INTRODUCTION

We live in an age dominated by economic reason, not just the grinding necessity of working hard and making money in order to live but the very definition of social reality itself. To rid ourselves of reality-defining economic reason, libertarian socialist Andre Gorz (1989 [1988]) has argued that reform is desirable: how wealth is produced and distributed should be changed and work for remuneration shared more equitably. Why? Would this boost growth? No, that is not the point. The point is to reduce economic servitude so that people can do things for their own sake, to express themselves and enjoy the company of others without calculation, which is one definition of cultural activity, as opposed to economic activity. Gorz's condition of post-scarcity equality, self-fulfilment and mutuality is Utopian and easily dismissed as unrealistic. Yet, its promise is glimpsed routinely in our free time when we do things just for fun.

What does it mean for cultural life when economic reason predominates? That is the key question for this book to address. It is a matter of policy. In the past, cultural policy has been rationalized in various ways, including the amelioration of 'market failure' for practices deemed to have a cultural value that is not reducible to economic value. While this rationalization persists residually, it has very largely been superseded by an exclusively economic rationale. In this sense, cultural practices are deemed worthy of public support because they are of economic value. Cultural policy has been rethought in such a way that it no longer requires a specifically cultural rationale. This is a manifestation of the pervasive dominance of economic reason today: to put it bluntly, naked capitalism.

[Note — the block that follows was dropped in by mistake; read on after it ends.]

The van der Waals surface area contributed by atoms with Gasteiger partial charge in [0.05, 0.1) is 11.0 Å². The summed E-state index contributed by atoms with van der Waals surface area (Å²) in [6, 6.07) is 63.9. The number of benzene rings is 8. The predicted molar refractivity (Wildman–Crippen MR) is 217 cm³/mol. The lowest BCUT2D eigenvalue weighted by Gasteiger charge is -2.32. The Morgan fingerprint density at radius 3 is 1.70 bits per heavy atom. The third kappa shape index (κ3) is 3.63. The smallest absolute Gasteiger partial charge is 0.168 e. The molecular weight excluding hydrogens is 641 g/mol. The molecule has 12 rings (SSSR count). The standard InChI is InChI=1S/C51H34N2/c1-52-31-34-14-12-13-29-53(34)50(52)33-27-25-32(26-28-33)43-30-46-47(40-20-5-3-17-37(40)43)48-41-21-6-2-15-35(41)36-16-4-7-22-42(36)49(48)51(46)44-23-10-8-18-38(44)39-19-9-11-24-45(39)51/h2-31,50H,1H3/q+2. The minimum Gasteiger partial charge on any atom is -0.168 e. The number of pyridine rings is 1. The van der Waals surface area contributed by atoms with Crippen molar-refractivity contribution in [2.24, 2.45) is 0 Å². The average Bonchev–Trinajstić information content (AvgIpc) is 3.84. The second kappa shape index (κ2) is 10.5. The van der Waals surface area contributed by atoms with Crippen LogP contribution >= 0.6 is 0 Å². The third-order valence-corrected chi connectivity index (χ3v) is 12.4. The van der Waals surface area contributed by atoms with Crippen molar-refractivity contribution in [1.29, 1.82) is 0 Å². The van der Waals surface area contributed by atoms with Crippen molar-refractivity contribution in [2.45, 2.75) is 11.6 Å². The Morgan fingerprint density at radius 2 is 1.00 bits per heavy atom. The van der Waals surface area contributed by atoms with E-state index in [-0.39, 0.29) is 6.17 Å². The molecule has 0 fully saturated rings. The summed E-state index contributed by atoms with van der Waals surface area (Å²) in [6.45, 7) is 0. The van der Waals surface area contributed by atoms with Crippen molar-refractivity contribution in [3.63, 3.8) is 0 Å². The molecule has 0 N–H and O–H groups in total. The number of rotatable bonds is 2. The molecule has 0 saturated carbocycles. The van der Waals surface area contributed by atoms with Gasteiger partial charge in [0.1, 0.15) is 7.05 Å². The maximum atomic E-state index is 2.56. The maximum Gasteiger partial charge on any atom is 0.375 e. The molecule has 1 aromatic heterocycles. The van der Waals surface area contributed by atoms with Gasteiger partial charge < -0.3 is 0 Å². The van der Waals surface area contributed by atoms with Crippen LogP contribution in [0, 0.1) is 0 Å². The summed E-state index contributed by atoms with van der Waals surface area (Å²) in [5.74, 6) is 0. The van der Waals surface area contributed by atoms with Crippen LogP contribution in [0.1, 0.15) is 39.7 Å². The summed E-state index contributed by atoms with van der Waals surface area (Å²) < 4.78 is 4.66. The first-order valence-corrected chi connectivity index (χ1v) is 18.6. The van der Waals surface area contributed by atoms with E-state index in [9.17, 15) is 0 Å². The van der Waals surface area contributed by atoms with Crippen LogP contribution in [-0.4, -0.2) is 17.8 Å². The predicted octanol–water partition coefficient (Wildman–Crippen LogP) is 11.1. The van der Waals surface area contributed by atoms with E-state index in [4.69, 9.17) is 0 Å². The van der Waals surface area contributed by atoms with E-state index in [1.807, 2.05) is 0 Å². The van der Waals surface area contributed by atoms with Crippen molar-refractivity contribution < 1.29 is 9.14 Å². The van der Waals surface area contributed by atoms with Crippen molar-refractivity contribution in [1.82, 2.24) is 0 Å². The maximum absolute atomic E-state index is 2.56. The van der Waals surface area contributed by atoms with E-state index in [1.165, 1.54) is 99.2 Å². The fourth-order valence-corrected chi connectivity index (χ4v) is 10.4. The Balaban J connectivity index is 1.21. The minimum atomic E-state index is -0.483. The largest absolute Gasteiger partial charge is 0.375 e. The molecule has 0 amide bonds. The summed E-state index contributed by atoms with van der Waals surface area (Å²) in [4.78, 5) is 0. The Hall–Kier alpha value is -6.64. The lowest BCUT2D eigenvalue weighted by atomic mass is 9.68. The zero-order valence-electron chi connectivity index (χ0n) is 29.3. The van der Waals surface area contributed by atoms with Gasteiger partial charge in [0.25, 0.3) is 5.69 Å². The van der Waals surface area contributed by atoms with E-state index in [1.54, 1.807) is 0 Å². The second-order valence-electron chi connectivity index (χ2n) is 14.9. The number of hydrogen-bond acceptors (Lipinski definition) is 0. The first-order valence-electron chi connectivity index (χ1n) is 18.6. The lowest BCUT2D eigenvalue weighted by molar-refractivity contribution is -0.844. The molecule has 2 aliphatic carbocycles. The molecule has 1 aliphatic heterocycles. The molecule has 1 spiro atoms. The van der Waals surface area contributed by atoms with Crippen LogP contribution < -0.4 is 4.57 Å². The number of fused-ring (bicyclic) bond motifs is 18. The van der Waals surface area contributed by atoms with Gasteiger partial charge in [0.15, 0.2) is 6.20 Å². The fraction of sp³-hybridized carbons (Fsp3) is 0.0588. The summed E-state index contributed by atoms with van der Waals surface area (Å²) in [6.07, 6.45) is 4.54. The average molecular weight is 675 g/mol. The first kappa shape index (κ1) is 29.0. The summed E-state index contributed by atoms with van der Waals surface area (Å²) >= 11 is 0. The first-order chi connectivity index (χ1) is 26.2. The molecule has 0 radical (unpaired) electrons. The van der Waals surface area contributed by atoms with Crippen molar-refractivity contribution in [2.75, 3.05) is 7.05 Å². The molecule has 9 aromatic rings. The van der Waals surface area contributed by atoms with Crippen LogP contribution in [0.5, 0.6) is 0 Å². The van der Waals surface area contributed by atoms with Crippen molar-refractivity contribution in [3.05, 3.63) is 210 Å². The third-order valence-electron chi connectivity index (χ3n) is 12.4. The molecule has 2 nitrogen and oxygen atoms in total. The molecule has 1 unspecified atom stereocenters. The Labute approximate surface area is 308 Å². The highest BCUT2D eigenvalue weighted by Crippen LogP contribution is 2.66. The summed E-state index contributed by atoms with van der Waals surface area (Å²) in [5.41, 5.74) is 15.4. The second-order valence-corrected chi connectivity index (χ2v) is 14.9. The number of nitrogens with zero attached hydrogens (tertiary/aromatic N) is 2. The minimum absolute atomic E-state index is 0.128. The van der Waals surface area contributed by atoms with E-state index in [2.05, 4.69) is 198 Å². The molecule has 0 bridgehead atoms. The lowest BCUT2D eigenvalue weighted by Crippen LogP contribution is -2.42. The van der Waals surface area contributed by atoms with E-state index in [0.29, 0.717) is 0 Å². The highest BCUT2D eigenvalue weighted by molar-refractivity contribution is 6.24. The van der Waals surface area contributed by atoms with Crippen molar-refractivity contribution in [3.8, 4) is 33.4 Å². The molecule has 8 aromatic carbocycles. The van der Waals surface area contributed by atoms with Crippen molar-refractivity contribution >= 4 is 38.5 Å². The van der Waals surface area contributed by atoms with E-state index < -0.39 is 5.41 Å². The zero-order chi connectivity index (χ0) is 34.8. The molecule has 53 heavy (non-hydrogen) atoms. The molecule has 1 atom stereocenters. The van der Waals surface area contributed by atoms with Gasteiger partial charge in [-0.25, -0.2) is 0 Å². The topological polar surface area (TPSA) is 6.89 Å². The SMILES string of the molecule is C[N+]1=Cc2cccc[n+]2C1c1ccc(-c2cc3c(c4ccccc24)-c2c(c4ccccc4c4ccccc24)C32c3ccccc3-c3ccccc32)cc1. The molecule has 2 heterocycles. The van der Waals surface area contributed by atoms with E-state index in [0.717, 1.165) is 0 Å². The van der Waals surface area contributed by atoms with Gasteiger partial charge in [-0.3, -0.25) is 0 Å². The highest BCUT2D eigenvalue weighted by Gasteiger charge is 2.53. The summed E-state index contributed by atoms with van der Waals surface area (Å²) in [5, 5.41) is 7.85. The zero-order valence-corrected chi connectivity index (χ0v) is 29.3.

Towards the end of his life, Pierre Bourdieu (1998a and b), the great sociologist of culture, became increasingly concerned about the dominance of economic reason in all spheres of life. He talked of how, 'in a period of neo-conservative reconstruction', an 'economic fatalism' had erected 'defining standards for all practices'. It represented 'a return to a sort of radical capitalism' that stressed 'efficiency' through 'modern forms

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Rethinking Cultural Policy
Table of contents

Table of contents

  • Issues in Cultural and Media Studies ii
  • Title Page iii
  • Contents vii
  • Series Editor's Foreword ix
  • Acknowledgements xi
  • Introduction 1
  • 1 7
  • 2: Discourses of Cultural Policy 33
  • 3: Cultural Policy Proper and as Display 61
  • 4: Rhetorics of Development, Diversity and Tourism 92
  • 5: Cul Ture, Capitalism and Critique 113
  • Glossary 143
  • References 149
  • Index 165
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